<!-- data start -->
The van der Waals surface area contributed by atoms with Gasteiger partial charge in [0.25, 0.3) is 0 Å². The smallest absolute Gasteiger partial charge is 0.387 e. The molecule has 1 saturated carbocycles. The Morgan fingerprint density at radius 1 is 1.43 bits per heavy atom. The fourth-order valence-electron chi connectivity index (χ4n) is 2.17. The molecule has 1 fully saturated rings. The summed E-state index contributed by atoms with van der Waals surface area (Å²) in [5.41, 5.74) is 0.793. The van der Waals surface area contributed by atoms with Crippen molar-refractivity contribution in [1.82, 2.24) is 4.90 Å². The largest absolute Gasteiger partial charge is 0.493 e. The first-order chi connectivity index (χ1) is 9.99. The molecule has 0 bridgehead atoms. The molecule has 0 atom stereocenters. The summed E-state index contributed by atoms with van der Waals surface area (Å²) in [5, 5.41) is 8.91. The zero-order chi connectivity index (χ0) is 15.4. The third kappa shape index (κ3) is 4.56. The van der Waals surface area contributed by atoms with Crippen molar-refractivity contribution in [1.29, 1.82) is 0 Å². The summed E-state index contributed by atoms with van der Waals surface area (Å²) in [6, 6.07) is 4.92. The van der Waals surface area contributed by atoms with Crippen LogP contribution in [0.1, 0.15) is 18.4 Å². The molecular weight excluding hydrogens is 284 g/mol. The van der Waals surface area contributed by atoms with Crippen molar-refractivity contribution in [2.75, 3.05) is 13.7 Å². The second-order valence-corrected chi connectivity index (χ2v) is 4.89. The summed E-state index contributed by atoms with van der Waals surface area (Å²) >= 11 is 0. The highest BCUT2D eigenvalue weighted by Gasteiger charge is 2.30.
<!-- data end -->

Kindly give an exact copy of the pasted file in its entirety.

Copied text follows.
The van der Waals surface area contributed by atoms with Gasteiger partial charge in [0.25, 0.3) is 0 Å². The smallest absolute Gasteiger partial charge is 0.387 e. The molecule has 1 saturated carbocycles. The Morgan fingerprint density at radius 1 is 1.43 bits per heavy atom. The fourth-order valence-electron chi connectivity index (χ4n) is 2.17. The molecule has 1 fully saturated rings. The summed E-state index contributed by atoms with van der Waals surface area (Å²) in [5.41, 5.74) is 0.793. The van der Waals surface area contributed by atoms with Crippen molar-refractivity contribution in [1.82, 2.24) is 4.90 Å². The largest absolute Gasteiger partial charge is 0.493 e. The first-order chi connectivity index (χ1) is 9.99. The molecule has 0 bridgehead atoms. The molecule has 0 atom stereocenters. The summed E-state index contributed by atoms with van der Waals surface area (Å²) in [5, 5.41) is 8.91. The zero-order chi connectivity index (χ0) is 15.4. The third kappa shape index (κ3) is 4.56. The van der Waals surface area contributed by atoms with Crippen molar-refractivity contribution in [1.29, 1.82) is 0 Å². The summed E-state index contributed by atoms with van der Waals surface area (Å²) in [6, 6.07) is 4.92. The van der Waals surface area contributed by atoms with Crippen LogP contribution in [0.1, 0.15) is 18.4 Å². The molecular weight excluding hydrogens is 284 g/mol. The van der Waals surface area contributed by atoms with Crippen molar-refractivity contribution in [2.75, 3.05) is 13.7 Å². The second-order valence-corrected chi connectivity index (χ2v) is 4.89. The summed E-state index contributed by atoms with van der Waals surface area (Å²) >= 11 is 0. The highest BCUT2D eigenvalue weighted by Gasteiger charge is 2.30.